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Are Older Adults More Susceptible to Financial Fraud?

Posted by Traci A. Malik Posted on Nov 14 2017

According to Forbes, Americans are living longer due to technology, medicine and public health. In 1950, the average American lived to be about 68. Nowadays, the average age is about 78.

In 2010, one fifth of Americans over age 65 reported that they had been the victim of a financial fraud or abuse. Cindy Hounsell of the Women’s Institute for a Secure Retirement states that “[older women] feel badly they have nothing to leave [their relatives], then someone calls up and says, ‘You just won!’ They all say the same thing – that’s why they fall for it”.

Older adults in general believe that people can be trusted according to an MIT study. This changes the brain. In a UCLA study, participants were shown faces that had cues as to their trustworthiness or untrustworthiness. Older participants perceived the untrustworthy faces as significantly more trustworthy and approachable than younger participants did. Decreased activity in the anterior insula portion of the brain in older adults may suggest that their awareness or assessment of risk is not as strong as that of their younger counterparts, which in turn may contribute to a greater vulnerability to fraud and scams. Warning signs to watch out for are aggressiveness or insistence of a telemarketer.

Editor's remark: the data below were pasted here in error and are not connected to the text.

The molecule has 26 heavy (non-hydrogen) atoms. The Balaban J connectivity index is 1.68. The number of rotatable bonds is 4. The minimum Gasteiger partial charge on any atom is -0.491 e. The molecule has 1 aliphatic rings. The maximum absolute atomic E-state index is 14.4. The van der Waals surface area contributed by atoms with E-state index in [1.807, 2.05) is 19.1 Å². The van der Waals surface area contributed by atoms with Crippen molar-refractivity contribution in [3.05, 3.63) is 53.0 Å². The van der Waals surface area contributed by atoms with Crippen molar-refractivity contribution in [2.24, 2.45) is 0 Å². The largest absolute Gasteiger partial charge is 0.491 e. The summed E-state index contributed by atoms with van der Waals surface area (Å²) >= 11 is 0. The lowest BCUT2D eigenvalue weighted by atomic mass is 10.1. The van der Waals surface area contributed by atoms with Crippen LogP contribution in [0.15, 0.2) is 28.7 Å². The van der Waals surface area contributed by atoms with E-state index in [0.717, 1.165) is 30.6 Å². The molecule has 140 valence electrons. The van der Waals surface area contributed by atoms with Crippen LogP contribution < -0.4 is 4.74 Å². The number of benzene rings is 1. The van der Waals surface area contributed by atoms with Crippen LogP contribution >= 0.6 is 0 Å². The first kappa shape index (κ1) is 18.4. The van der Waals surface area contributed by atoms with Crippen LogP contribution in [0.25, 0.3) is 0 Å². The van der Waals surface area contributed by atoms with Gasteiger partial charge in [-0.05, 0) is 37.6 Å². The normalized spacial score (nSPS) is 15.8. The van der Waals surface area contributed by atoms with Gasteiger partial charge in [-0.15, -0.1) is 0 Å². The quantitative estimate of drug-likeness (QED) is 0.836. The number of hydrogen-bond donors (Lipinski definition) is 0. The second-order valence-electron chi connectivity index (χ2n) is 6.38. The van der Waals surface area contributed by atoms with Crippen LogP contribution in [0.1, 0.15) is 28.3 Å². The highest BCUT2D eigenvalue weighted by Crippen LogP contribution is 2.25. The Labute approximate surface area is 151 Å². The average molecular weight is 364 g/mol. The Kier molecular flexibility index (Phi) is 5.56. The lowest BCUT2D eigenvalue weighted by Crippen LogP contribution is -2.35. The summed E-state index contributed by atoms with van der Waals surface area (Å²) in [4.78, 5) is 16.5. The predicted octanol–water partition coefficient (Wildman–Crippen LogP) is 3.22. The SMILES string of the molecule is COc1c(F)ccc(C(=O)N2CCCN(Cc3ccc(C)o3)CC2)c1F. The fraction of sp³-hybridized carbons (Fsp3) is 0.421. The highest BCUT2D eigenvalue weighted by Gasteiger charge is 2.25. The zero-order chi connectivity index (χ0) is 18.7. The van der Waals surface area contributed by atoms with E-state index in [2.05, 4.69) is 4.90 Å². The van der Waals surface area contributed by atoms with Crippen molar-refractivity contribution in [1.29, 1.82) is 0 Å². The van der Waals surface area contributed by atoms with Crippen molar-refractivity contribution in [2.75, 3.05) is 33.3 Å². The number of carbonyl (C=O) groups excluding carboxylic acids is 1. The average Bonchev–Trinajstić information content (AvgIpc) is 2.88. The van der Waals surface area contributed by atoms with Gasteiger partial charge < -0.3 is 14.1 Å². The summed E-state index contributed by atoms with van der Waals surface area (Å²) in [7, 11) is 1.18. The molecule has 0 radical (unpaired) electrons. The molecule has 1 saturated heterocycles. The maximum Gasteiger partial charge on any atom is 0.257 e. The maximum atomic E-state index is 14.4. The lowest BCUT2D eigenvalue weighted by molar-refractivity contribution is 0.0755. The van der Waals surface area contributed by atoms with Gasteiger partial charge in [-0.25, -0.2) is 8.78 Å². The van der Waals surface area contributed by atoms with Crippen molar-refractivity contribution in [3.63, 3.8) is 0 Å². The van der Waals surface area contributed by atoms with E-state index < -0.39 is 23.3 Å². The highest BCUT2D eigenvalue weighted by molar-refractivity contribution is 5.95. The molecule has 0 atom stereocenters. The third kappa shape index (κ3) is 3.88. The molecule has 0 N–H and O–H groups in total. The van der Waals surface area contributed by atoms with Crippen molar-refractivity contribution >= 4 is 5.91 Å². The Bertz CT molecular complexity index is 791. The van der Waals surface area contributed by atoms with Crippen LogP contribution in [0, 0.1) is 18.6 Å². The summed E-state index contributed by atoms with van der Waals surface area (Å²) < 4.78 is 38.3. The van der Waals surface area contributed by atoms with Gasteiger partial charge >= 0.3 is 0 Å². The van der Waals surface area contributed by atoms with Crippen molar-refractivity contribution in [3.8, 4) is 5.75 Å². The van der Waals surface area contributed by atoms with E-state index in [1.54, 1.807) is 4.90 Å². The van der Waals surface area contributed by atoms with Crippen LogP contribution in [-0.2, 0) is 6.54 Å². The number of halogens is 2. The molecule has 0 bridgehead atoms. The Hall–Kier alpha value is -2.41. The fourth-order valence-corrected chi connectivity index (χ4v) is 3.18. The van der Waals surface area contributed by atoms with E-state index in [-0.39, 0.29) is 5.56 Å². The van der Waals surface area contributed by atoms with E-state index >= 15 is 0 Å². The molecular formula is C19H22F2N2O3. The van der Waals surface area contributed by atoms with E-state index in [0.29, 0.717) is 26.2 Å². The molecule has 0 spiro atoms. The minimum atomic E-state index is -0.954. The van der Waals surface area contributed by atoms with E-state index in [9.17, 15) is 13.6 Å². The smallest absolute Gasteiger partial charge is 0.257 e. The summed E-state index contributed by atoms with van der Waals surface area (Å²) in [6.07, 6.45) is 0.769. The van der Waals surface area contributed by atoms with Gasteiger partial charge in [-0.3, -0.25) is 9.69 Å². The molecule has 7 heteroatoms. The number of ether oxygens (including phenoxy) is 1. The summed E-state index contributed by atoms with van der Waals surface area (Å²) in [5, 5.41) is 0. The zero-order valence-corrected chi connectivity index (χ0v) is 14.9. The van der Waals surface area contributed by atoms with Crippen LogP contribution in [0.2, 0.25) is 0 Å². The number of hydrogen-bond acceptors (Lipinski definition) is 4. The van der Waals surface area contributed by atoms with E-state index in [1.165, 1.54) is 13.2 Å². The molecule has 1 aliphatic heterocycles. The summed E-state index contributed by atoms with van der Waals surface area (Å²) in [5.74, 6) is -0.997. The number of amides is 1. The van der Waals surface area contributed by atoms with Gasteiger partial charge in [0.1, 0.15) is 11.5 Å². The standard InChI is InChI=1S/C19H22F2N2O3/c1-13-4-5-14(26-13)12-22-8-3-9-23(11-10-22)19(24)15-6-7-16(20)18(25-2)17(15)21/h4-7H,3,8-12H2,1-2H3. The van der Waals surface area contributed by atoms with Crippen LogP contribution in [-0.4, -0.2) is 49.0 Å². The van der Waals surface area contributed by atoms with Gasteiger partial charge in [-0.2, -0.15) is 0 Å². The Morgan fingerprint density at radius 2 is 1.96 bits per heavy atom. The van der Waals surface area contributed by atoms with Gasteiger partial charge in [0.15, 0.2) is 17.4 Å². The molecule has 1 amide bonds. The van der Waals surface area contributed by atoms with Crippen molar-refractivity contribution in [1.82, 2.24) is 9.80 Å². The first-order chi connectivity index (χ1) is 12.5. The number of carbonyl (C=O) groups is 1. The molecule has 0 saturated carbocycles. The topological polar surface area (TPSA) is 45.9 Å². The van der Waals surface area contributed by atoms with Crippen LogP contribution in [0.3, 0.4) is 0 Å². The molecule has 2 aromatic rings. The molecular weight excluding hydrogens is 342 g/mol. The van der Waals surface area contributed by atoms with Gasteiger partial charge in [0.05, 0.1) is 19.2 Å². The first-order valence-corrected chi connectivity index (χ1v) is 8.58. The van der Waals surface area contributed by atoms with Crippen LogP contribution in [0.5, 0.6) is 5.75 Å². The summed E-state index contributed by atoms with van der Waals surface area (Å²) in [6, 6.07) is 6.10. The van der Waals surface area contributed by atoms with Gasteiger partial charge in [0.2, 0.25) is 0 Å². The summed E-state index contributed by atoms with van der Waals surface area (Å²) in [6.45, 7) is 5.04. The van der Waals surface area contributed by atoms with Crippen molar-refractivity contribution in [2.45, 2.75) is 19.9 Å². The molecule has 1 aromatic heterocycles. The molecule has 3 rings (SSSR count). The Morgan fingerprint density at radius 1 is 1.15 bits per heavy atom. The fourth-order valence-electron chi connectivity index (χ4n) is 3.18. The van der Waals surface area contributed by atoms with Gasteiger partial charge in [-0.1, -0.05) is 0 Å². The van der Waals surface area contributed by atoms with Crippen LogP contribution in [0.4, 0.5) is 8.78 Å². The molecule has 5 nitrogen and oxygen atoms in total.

Another study by Michael Finke, John Howe and Sandra Huston found that although financial capacity seemed to decline with age, financial confidence did not; essentially, individuals still had faith in their own financial abilities even while they were eroding. This lack of awareness of their changing financial capacities could also put older adults at higher risk for financial fraud or abuse. 

For more information on financial fraud, call 727-845-4166 to schedule your appointment at our offices in Trinity, Tampa, Land O Lakes or Springhill.